So, you say you want to buy into the next hot initial public offering and can't wait for Facebook to go public.

Take a deep breath. It takes a good bit of work -- and cash -- to get directly into an IPO. And there's no guarantee, especially right now, that you'll make the quick killing you think you will.

Initial public offerings behave fairly consistently, and if you don't know the likely patterns, you could find yourself losing money. IPOs also can generate gobs of unwarranted hype.

Facebook, reporters breathlessly note, may go public next year with a market capitalization of $100 billion. And everyone -- yourself included -- wants in on the deal. Maybe Facebook will prove to be worth more than $100 billion, which would put it in the same league as ConocoPhillips (COP, news), PepsiCo (PEP, news) and Citigroup (C, news). But maybe not.

The problem right now is that the stock market is stressed out over the economy and the battle over the government debt ceiling. The Dow Jones Industrial Average ($INDU) dropped more than 7% after peaking on April 29; the loss has been trimmed to just 2%. And there's been some disappointment with the performances of stocks that have gone public in recent weeks, especially Chinese Internet stocks and Internet radio company Pandora Media (P, news).

But hopes are high for Dunkin' Brands, owner of the Dunkin' Donuts and Baskin-Robbins chains. The company plans to sell 22.5 billion shares at $19 a share, above its projected range of $16 to $18. Trading was to start on Wednesday.

This is a big change from just last month when LinkedIn (LNKD, news), the business-related social-networking site, debuted in a spectacular way. The demand for shares was huge when the company went public on May 19 at $45. The stock opened for trading at $83 and hit $122.91, before ending the day at $94.20. That translated into a market capitalization of $6.3 billion.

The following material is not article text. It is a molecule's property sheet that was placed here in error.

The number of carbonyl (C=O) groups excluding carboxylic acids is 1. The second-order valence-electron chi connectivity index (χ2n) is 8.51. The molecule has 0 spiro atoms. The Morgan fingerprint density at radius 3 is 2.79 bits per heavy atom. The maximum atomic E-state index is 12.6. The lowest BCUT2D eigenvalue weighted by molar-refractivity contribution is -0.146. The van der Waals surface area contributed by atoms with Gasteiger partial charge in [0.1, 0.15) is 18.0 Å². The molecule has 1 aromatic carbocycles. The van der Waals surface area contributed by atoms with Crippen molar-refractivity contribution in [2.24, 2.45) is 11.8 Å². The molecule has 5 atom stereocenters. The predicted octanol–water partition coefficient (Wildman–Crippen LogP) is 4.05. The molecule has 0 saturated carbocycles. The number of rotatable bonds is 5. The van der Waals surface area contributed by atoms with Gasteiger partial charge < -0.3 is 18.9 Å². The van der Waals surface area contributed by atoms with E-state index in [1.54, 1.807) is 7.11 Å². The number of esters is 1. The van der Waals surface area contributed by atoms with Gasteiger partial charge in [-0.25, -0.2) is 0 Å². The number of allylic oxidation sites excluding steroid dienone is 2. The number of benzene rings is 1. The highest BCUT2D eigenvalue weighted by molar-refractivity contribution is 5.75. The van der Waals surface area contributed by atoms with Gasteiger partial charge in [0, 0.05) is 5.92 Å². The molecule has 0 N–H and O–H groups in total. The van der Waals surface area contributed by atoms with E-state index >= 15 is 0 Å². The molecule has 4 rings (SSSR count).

That grabbed a lot of attention and prompted speculation that 2011 was shaping up as the year of the great social-networking IPO bubble.

Image: Charlie Blaine

Charlie Blaine

But, as often happens, LinkedIn fell back rather quickly. It hit a bottom on June 20 at $63.71. Or course, that was still up 41.6%. But it has taken off again. With Tuesday's close of $102.52, that's a 60.9% gain from that June 20 low, and it gives the company a market capitalization of $9.5 billion.

Pandora has had a different experience. Its shares went public at $16 on June 14, opened for trading the next morning at $20 and hit $26 before falling back to close at $17.14. It has struggled since, in large part because the company isn't yet profitable. The shares closed at $17.28 on Tuesday.

Pandora isn't alone. Zipcar (ZIP, news), the car-sharing company, went public on April 13 at $18. It opened for trading the next day at $30, reached $31.50 but finished the day at $28. It's now at $22.66, up 25.9% from the IPO price, but down 19.1% from the first-day close.

3 ways to get in

So, how do you play this game? Here are some questions and answers about the rules, as we understand them.

Can you get in at the IPO price? Unfortunately, this game is basically rigged against the little guy. The underwriters -- such as Morgan Stanley, Goldman Sachs and Merrill Lynch -- don't want to sell the shares to average investors. They want their big, rich customers to get them. That can include hedge funds, pension funds, takeover speculators, movie stars and corporate moguls. So, basically, if you want in, you need to have a lot of money. And then you have to call the underwriter and demand to be let in.